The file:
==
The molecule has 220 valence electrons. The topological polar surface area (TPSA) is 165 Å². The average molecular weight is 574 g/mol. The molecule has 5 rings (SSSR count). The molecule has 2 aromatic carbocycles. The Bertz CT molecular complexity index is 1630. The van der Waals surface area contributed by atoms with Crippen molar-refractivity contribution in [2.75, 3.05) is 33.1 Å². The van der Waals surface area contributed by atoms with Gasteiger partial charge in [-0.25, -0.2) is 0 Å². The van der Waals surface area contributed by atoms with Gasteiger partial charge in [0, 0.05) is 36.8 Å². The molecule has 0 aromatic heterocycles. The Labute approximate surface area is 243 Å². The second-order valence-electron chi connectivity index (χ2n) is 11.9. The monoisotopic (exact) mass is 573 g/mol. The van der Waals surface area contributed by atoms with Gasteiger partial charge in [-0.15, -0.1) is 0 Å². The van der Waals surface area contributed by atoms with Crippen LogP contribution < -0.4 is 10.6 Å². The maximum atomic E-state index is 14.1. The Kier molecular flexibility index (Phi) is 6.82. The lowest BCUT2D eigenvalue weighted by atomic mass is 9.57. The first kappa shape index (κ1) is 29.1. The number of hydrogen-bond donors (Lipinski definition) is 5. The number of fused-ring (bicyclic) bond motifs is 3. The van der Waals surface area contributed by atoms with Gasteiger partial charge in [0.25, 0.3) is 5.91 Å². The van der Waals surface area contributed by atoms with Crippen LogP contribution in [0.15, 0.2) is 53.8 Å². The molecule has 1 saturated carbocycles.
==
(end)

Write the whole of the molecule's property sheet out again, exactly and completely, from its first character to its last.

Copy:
The molecule has 220 valence electrons. The topological polar surface area (TPSA) is 165 Å². The average molecular weight is 574 g/mol. The molecule has 5 rings (SSSR count). The molecule has 2 aromatic carbocycles. The Bertz CT molecular complexity index is 1630. The van der Waals surface area contributed by atoms with Crippen molar-refractivity contribution in [2.75, 3.05) is 33.1 Å². The van der Waals surface area contributed by atoms with Gasteiger partial charge in [-0.25, -0.2) is 0 Å². The van der Waals surface area contributed by atoms with Gasteiger partial charge in [0, 0.05) is 36.8 Å². The molecule has 0 aromatic heterocycles. The Labute approximate surface area is 243 Å². The second-order valence-electron chi connectivity index (χ2n) is 11.9. The monoisotopic (exact) mass is 573 g/mol. The van der Waals surface area contributed by atoms with Gasteiger partial charge in [-0.15, -0.1) is 0 Å². The van der Waals surface area contributed by atoms with Crippen LogP contribution < -0.4 is 10.6 Å². The maximum atomic E-state index is 14.1. The Kier molecular flexibility index (Phi) is 6.82. The lowest BCUT2D eigenvalue weighted by atomic mass is 9.57. The first kappa shape index (κ1) is 29.1. The number of hydrogen-bond donors (Lipinski definition) is 5. The number of fused-ring (bicyclic) bond motifs is 3. The van der Waals surface area contributed by atoms with Gasteiger partial charge in [0.25, 0.3) is 5.91 Å². The van der Waals surface area contributed by atoms with Crippen LogP contribution in [0.15, 0.2) is 53.8 Å². The molecule has 1 saturated carbocycles.